I expect it will be open season on people who price gouged, who took advantage of people's fear to sell them stuff that didn't work or that they didn't need, or otherwise misbehaved during this pandemic. Just a reminder that if you are preying on others, you might make money for a while, but you may not keep what you illicitly acquired -- or your freedom -- when this is over.

We Need Individual Protection

The latest trusted advice I've seen is to behave as if you have the virus because there are excellent odds that you do. We didn't contain this virus, and mitigation mostly is not working because testing is inadequate, and we don't yet have any legitimate medications that can fight it.

It's likely that someone in the home you are isolated in has or will get the virus -- the question is more likely when than if. We need a way to protect ourselves better individually. This suggests a need for an attractive solution to preventing the illness from getting into our mouths, nose, or eyes -- the likely points of access.

The reason I'm saying "attractive" is that we tend to avoid things that make us look unattractive, and we want people to use the protection aggressively. If we can build a spacesuit, a deep dive suite, and an anti-radiation suit, we should be able to create an ensemble that protects us from a virus and doesn't look like we've escaped from an Ebola outbreak.

At the very least, gloves that have an inherent ability to kill viruses would be timely right now, and it might be as simple as just heating them.

Leadership at the Top

I think we'll be looking at the backlash to end all backlashes once the president leaves office. The fact is that he played down this virus aggressively when the nation should have been preparing for it. First he suggested it was trivial. When it became inescapable that it wasn't, he made the pronouncement that he "always knew it was going to be a pandemic."

The suspicions that his actions were designed to protect his reelection chances aren't going to sit well with people who lost loved ones.

Ironically, the people who are most likely to be harmed are his loyal followers, as they likely took what he said as gospel. An excessive number of them may pay a high price for believing his early statements trivializing the threat.

Many of those who survive likely will remain loyal, but the backlash from the family and friends of those who die also is likely to be impressive. If current projections hold, the death toll in the U.S. eventually will reach millions. The latest forecast from Imperial College London (which triggered the massive response in the U.S. and UK) suggests the spike will come very close to the general election.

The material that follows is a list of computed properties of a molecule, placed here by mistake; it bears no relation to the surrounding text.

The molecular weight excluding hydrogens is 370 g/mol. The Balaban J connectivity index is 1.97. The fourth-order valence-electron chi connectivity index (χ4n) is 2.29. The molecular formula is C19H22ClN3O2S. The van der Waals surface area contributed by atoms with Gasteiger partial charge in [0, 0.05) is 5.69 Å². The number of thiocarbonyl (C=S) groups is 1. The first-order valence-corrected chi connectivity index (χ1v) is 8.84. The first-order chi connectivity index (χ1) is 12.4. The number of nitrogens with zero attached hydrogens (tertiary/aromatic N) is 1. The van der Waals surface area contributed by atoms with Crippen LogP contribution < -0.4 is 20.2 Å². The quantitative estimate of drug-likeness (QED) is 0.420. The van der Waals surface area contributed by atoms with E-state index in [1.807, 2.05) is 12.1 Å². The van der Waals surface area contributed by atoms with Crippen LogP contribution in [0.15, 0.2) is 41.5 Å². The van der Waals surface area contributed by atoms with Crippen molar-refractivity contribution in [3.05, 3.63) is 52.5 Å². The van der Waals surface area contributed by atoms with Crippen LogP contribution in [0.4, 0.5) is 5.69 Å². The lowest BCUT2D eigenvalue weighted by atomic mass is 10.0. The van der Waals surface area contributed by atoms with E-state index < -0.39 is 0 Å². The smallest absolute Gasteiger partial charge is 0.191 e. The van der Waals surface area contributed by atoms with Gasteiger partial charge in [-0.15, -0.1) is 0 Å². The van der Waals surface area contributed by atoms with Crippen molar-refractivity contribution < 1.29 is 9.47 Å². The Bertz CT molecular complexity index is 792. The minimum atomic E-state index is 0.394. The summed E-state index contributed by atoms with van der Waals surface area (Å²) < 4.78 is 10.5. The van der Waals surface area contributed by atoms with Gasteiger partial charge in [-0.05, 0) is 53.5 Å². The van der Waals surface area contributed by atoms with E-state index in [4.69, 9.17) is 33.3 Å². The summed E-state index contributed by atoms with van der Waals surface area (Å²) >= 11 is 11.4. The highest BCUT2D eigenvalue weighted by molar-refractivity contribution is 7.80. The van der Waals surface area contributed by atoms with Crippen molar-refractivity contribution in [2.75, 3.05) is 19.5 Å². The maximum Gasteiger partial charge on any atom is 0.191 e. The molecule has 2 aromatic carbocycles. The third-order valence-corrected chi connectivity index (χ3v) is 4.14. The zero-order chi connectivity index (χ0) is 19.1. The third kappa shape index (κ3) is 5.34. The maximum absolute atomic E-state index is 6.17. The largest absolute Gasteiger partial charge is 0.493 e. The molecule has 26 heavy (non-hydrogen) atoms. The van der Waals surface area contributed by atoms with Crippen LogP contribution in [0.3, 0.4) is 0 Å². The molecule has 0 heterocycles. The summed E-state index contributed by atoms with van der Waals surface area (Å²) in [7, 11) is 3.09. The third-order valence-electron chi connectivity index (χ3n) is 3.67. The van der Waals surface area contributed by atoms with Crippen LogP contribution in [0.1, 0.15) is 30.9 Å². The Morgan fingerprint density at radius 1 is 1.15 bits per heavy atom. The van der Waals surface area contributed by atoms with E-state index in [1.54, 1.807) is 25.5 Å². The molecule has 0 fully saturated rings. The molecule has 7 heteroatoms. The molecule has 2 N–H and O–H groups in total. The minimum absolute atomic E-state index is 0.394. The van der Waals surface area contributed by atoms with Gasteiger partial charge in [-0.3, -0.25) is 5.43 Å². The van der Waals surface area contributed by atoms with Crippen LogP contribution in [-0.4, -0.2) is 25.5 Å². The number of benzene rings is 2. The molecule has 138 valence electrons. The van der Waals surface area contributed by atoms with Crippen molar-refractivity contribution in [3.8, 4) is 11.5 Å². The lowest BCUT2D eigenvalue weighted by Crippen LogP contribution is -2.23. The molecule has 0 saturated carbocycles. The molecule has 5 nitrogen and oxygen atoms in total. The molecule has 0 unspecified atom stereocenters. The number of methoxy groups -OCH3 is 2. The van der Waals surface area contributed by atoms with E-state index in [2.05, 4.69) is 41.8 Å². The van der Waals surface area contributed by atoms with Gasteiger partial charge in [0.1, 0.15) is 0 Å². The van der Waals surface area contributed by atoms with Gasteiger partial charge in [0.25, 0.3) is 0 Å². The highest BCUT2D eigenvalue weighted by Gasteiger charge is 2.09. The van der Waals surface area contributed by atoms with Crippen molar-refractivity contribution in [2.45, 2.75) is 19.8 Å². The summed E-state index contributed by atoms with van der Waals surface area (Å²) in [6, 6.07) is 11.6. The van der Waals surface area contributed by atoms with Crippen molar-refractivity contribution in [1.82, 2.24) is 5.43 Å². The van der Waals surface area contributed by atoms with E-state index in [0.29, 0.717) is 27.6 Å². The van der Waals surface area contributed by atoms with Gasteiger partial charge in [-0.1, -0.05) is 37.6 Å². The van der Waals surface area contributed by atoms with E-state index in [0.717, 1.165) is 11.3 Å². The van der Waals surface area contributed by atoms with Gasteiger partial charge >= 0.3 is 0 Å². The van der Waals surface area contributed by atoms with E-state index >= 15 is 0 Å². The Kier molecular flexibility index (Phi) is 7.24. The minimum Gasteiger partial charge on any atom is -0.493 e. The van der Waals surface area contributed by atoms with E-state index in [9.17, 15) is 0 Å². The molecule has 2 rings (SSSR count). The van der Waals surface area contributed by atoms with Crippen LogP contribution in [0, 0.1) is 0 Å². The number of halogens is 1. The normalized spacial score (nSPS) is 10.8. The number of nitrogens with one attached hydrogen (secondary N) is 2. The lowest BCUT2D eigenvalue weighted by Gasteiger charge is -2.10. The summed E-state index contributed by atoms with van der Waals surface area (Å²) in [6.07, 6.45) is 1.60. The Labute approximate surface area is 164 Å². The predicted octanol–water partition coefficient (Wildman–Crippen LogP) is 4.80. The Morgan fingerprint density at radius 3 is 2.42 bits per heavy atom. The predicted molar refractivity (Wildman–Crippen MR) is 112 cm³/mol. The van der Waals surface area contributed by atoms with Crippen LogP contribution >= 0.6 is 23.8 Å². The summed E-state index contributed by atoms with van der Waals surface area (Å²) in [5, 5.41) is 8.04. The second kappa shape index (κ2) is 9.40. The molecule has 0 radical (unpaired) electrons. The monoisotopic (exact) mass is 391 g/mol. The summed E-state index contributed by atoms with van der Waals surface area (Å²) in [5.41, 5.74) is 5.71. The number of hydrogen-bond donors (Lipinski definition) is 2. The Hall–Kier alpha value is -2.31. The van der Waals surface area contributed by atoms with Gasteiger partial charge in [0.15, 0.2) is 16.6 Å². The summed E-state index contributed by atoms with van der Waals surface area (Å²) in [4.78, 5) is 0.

That suggests not only that Joe Biden will win the election (assuming he survives the virus) but that he'll have a lot of backing to go after President Trump once he leaves office. One motivator may be that Trump went after Biden's son, and Biden historically has been very protective of his kids. As a side note, I think it is wildly inappropriate, and pretty stupid, to go after anyone's kids.

Online Voting

There have been a lot of concerns surrounding online voting, even though we do most of our secure business online these days. Online voting may be the only way to get a critical number of people to vote during this time.

With the likelihood of the administration delaying the vote for any reason, let alone keeping people safe, it is time to reconsider online voting if only to ensure that those who are isolating can vote for their favorite politicians.

Without the ability to vote, you can't guarantee any democracy, and we need people to vote. We are, for now, the technology world leader. Rather than being afraid of the technology, let's show the world how to do it right and help ensure our democracy at the same time.

Wrapping Up

Being homebound is giving many of us a lot of extra time to think about some things, and these are just a few of my random thoughts. The more people who are thinking and sharing their ideas, rather than just complaining, the better chance we'll have of digging out of this mess.